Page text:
Fannie Mae, Freddie Mac, and the Fed

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How comforted should we feel by Federal Reserve chairman Ben Bernanke‘s pronouncement that the country’s largest mortgage-finance companies are in “no danger of failing”? Or this week’s rebound in Freddie Mac and Fannie Mae shares?

Not as comforted as Congress now appears to be. No, we don’t have 25 percent unemployment, or the bread lines of the early 1930s, but anyone who lives in Indymac’s hometown of Pasadena, California knows we’re seeing bank runs. And while it’s all well and good for the SEC to restrict the short selling of Fannie, Freddie and primary bond dealers, when whole countries are dumping US stocks and bonds, something more drastic is required.

The bottom line is that Fannie and Freddie’s problems didn’t happen overnight. The rating agencies have had Fannie on credit watch since 2004. In mid 2003, Freddie announced it had misstated earnings by $5 billion in years past. All that, notwithstanding the fact that the volume of mortgages they backed shot through the roof between 2003 and 2005.

As government sponsored entities, the finance industry and its investors have loved Fannie and Freddie. They are the perfect mortgage guarantors: too important to fail, too big to monitor for rising risk and loss. That must change.

Maybe Fannie and Freddie should be nationalized, as was FDR’s 1938 intent when he created Fannie to help American homeowners get back on their feet after the Great Depression. Or maybe loan re-negotiation should be made mandatory on the part of lenders, so they get some money back rather than risk further damage to the overall system with unnecessary foreclosures.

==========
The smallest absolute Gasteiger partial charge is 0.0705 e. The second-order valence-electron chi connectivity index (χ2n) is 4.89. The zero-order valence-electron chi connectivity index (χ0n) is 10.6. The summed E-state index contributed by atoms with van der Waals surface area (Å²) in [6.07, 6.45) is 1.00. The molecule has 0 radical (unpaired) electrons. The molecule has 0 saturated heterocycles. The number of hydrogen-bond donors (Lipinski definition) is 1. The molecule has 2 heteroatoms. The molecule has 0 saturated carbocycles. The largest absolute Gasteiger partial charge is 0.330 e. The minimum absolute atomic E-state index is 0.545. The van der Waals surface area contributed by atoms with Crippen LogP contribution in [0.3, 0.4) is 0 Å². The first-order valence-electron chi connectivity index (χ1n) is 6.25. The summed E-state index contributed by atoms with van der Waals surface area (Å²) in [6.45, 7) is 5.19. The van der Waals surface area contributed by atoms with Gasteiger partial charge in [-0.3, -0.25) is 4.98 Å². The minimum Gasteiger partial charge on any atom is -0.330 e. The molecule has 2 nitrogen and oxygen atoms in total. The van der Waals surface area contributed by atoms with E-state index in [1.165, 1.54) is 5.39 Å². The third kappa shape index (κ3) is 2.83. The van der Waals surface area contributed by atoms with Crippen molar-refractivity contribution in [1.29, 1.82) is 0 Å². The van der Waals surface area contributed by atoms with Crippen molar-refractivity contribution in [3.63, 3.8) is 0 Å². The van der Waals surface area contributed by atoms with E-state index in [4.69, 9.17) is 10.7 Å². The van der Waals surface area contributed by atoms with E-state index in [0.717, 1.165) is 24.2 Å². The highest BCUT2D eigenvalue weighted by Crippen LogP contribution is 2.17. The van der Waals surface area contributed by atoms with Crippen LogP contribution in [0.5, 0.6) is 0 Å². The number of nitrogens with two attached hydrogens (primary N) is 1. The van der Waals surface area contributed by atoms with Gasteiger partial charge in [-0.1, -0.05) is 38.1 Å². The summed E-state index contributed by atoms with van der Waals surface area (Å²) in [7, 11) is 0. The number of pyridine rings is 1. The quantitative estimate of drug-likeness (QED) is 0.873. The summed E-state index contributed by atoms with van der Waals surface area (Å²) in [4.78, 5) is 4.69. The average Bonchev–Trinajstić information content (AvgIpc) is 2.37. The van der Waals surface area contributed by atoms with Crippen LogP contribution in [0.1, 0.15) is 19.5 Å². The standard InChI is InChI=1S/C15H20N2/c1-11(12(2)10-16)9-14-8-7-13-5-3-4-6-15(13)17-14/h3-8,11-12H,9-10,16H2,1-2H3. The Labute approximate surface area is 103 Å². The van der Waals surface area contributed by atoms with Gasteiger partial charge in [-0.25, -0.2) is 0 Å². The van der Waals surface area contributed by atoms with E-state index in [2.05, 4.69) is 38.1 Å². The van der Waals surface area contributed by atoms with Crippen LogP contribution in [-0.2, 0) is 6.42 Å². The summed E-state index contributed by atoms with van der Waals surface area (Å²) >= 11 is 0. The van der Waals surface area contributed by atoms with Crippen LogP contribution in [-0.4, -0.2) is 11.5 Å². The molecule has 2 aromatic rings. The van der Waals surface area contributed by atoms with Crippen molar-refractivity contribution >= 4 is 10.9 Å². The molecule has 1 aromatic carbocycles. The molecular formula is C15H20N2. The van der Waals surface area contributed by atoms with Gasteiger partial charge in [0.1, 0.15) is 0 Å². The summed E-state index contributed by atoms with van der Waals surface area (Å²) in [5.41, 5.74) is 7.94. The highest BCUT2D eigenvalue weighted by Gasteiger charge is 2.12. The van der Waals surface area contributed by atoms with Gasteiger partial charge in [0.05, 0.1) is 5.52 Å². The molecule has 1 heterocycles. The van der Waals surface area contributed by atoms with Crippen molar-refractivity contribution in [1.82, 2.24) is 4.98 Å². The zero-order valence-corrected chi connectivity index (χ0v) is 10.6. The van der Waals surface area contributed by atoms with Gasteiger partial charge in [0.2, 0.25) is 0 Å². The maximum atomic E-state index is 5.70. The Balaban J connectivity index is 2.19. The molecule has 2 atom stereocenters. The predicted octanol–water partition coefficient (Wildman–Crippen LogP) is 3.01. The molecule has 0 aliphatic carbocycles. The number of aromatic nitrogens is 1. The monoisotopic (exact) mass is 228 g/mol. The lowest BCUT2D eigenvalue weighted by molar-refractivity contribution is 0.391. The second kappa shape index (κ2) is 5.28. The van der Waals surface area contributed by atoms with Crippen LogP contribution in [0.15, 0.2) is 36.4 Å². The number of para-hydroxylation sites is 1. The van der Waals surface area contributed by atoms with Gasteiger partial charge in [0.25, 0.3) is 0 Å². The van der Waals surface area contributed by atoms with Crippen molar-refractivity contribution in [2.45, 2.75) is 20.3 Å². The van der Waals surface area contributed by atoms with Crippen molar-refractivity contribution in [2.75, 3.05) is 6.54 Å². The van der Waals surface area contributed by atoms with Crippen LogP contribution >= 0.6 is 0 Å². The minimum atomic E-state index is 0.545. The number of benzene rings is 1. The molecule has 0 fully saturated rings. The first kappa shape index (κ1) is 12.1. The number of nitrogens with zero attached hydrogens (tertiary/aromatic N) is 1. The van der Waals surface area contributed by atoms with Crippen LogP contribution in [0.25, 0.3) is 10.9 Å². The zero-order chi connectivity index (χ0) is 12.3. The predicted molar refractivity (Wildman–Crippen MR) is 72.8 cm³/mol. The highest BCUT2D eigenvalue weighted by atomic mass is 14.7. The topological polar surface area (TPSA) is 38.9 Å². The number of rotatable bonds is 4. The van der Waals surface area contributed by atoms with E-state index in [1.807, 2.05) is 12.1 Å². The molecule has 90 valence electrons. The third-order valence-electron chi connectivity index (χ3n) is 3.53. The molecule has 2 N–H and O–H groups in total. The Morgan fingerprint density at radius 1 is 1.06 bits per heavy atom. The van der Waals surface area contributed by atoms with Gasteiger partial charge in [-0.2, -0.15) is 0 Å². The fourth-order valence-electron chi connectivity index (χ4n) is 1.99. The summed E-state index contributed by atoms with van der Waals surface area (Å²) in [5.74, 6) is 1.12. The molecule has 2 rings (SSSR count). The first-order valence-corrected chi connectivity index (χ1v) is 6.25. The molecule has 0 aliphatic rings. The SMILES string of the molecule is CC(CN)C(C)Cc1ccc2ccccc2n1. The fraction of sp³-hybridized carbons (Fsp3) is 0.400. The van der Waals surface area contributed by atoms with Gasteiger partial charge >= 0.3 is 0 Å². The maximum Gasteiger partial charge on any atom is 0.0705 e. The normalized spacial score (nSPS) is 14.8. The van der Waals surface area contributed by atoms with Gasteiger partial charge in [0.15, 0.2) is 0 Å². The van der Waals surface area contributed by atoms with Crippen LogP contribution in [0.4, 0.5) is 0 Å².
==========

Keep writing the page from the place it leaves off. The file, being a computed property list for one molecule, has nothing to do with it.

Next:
One clear need: Legislate total transparency and accountability for every mortgage loan extended, packaged and traded for all the parties who come into contact with them.

Above all, it’s time for those who continue to blame the ‘whiner‘ borrowers to understand that the extent of credit damage in the system is way beyond the unpaid mortgages of subprime loans. The entire lending, banking and trading community has borrowed itself into this corner, bringing the rest of the economy down with it. The fix has to be strong, regulatory, meaningful and lasting.

This is uncomfortable for everyone in Washington, but ignoring it will not make it go away. Meanwhile, addressing the short and medium term problem of keeping the bigger institutions afloat—or at the very least, people’s deposits safe—will require new funding sources (especially if foreign central banks slow their footing of our debt.) Unfortunately, that will also mean higher taxes and cutting the war in Iraq. McCain and Obama should make that connection.

—Nomi Prins

Nomi Prins is a former managing director at Goldman Sachs and frequent contributor to Mother Jones.


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